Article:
Installation notes for GSAS with the EXPGUI GUI for UNIX

Note that root access is not required to load GSAS, Tcl/Tk and EXPGUI.

0. Prerequisites

I will assume that you already have the Tcl/Tk package loaded on your computer. If this is not true, please see http://rrdjazz.nist.gov/~toby/tclpkgs.html for installation instructions. Likewise, I will assume you have also loaded the appropriate GSAS release, if not see http://rrdjazz.nist.gov/~toby/unixgsas.html for installation instructions.

More information about EXPGUI, including information on how it can be customized, can be found on web pages expgui.html and expgui_cfg.html, found in the gsas/expgui/doc directory.

1. EXPGUI Downloading

download file ftp://rrdjazz.nist.gov/bt1/gsas/expgui.tar.gz (~300 K) by shift-clicking on the previous link.

If you want to try the latest release (which may not have gotten a lot of testing, but probably has new bug fixes and capabilities) shift-click on ftp://rrdjazz.nist.gov/bt1/gsas/expgui_ALPHA.tar.gz

2. EXPGUI Installation

A few short steps are needed to load EXPGUI on your computer.

2.1 Create a directory and restore the files

The EXPGUI scripts are set up to be run from a subdirectory in the main GSAS directory, by convention I assume the directory name expgui, but this is not required. Thus, if you have located the GSAS package in /usr/local/gsas (so that there is a directory /usr/local/gsas/exe, /usr/local/gsas/data, ...) I assume you will put these files in /usr/local/gsas/expgui but any subdirectory, such as /usr/local/gsas/tcl will work fine. Change the subsequent commands if GSAS is located somewhere other than /usr/local/gsas.
            cd    /usr/local/gsas
	    mkdir expgui
	    cd    expgui
	    gunzip <  [/path]expgui.tar.gz  | tar xvf -

When restoring the GSAS files from the tar file, note that [/path] in the example above indicates the location where you downloaded the tar file in section 2, above.

2.2a Installing a shortcut to EXPGUI in .cshrc

To use EXPGUI, you probably need to create an easy way to access it. One way to do this is to add an alias to your ~/.cshrc file:

                cat >> ~/.cshrc
                alias expgui "wish /usr/local/gsas/expgui/expgui"
                ^D

2.2b Installing EXPGUI in the path

Another way to simplify access to EXPGUI is to create a file which will execute the GUI script from a command in your system's path, for example /usr/bin.

                cat > /usr/bin/expgui
                wish /usr/local/gsas/expgui/expgui
                ^D
                chmod +x /usr/bin/expgui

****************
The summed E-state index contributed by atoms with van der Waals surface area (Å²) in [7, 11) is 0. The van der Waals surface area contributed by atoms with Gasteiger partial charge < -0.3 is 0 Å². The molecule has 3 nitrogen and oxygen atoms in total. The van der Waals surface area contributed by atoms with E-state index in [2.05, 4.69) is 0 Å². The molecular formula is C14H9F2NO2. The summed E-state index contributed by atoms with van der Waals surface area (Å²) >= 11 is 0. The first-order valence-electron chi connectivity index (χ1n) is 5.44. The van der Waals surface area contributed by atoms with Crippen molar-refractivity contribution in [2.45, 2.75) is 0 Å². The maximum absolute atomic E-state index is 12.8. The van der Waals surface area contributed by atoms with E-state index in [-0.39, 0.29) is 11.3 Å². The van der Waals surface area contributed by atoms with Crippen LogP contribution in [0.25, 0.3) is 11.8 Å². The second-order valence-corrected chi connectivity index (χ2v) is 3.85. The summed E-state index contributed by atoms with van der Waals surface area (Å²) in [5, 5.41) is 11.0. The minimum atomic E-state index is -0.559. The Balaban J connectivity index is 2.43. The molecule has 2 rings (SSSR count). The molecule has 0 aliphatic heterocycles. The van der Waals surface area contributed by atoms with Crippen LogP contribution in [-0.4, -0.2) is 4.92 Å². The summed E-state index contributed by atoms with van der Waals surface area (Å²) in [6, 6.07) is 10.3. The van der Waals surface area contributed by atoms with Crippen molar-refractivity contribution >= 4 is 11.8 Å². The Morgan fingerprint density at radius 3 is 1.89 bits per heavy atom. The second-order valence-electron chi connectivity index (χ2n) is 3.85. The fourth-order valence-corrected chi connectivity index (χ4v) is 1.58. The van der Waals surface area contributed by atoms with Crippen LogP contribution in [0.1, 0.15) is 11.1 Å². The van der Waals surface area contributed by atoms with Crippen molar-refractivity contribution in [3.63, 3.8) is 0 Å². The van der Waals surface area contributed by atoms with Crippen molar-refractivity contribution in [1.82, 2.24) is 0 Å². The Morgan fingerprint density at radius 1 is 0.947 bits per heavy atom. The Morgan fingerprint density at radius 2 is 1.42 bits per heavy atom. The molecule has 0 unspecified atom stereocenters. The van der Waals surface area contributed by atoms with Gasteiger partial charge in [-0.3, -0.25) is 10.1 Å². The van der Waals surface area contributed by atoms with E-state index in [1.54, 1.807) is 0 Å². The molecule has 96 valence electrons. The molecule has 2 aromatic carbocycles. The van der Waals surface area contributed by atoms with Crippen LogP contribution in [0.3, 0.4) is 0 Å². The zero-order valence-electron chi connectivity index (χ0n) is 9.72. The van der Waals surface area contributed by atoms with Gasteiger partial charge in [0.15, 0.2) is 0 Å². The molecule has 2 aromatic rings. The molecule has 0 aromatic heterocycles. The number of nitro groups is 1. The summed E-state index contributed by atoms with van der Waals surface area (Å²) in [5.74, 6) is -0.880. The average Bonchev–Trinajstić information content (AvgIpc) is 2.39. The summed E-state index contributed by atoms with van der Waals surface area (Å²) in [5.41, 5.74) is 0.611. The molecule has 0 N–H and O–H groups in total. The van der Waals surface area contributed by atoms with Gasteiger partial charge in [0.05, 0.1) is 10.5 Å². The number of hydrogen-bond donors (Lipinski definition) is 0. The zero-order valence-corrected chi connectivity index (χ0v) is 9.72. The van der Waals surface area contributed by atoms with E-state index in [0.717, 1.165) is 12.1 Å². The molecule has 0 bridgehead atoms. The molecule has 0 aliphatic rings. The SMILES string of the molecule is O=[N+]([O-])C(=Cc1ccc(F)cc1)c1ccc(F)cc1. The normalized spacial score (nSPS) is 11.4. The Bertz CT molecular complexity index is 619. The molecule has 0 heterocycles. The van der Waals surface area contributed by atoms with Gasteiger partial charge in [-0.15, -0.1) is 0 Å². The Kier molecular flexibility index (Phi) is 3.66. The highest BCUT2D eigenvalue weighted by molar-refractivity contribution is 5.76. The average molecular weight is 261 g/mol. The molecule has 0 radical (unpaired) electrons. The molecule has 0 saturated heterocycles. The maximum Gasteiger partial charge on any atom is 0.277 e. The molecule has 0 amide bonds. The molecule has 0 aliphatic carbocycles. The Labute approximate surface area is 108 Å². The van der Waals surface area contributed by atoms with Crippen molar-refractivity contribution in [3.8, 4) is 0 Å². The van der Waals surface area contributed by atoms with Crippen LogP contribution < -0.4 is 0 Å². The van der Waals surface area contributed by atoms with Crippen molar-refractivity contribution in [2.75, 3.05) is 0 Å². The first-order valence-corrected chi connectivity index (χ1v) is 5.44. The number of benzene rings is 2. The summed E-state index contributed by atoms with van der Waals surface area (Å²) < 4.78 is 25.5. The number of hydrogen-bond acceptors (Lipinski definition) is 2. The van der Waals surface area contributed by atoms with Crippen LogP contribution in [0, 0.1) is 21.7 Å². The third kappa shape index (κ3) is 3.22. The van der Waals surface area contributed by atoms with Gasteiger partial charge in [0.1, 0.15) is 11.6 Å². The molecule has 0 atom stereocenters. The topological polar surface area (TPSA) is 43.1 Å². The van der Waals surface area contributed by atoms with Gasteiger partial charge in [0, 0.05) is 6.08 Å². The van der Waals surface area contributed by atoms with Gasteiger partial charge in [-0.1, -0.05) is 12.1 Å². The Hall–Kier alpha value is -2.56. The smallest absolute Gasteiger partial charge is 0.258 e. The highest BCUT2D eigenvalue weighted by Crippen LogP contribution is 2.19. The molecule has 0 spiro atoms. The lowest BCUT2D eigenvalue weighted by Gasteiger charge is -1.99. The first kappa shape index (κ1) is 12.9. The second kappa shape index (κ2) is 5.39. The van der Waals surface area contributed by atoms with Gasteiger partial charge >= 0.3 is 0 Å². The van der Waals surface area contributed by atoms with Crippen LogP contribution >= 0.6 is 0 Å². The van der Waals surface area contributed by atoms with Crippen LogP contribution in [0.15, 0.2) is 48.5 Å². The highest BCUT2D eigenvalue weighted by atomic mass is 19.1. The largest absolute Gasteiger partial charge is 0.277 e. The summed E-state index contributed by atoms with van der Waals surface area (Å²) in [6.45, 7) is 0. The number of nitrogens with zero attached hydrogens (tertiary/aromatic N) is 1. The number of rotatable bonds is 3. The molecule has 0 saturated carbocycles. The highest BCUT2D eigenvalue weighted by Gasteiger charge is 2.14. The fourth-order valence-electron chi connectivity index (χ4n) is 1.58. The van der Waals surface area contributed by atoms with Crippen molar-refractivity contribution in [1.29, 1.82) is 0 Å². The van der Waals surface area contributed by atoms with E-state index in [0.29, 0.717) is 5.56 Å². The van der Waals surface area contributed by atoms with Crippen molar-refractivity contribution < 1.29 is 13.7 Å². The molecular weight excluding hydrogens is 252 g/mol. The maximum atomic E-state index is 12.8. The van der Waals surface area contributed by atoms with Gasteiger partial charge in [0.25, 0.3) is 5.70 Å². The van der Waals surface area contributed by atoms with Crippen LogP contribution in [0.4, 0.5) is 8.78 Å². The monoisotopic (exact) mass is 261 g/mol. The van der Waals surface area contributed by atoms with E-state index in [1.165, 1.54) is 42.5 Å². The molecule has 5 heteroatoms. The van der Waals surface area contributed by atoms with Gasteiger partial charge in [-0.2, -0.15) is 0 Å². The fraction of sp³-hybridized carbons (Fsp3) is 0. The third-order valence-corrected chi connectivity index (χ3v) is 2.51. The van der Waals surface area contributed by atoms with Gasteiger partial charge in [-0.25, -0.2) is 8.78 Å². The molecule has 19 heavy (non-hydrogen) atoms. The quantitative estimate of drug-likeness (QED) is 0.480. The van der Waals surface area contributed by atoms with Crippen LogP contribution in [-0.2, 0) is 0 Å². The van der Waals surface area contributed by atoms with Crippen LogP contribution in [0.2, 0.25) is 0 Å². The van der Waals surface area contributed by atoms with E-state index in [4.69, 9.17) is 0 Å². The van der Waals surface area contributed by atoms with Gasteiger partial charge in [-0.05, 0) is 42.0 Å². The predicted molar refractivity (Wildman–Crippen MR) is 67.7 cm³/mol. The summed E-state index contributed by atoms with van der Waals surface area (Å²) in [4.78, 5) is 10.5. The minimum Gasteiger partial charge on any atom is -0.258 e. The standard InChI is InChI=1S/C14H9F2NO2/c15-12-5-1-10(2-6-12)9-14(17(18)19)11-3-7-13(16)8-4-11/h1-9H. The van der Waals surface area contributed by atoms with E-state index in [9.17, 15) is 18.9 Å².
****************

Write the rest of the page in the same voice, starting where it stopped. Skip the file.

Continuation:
2.2c Linking EXPGUI in the path

Another way to simplify access to EXPGUI is to create a link in your system's path to the GUI script. Note that you may need to modify the first line of /usr/local/gsas/expgui/expgui, if wish is located somewhere other than /usr/local/bin/wish.

                chmod +x /usr/local/gsas/expgui/expgui
                ln -s /usr/local/gsas/expgui/expgui /usr/bin/expgui
Note that in the above commands ^D means control-D.
GSAS is written by Allen C. Larson and Robert B. Von Dreele, MS-H805, Los Alamos National Laboratory, Los Alamos, NM 87545. Problems, questions or kudos concerning GSAS should be sent to Robert B. Von Dreele at vondreele@lanl.gov

GSAS is Copyright, 1984-1997, The Regents of the University of California. The GSAS software was produced under a U.S. Government contract (W-7405-ENG-36) by the Los Alamos National Laboratory, which is operated by the University of California for the U.S. Department of Energy. The U.S. Government is licensed to use, reproduce, and distribute this software. Permission is granted to the public to copy and use this software without charge, provided that this notice and any statement of authorship are reproduced on all copies. Neither the Government nor the University makes any warranty, express or implied, or assumes any liability or responsibility for the use of this software.

EXPGUI is written by Brian H. Toby of the NIST Center for Neutron Research, Brian.Toby@NIST.GOV with help from Jonathan Wasserman.

EXPGUI is not subject to copyright. Have fun with it.

Neither the U.S. Government nor any author makes any warranty, expressed or implied, or assumes any liability or responsibility for the use of this information or the software described here. Brand names cited here are used for identification purposes and do not consitute an endorsement by NIST.

Brian Toby (Brian.Toby@NIST.GOV)
$Revision: 64 $ $Date: 2009-12-04 22:59:48 +0000 (Fri, 04 Dec 2009) $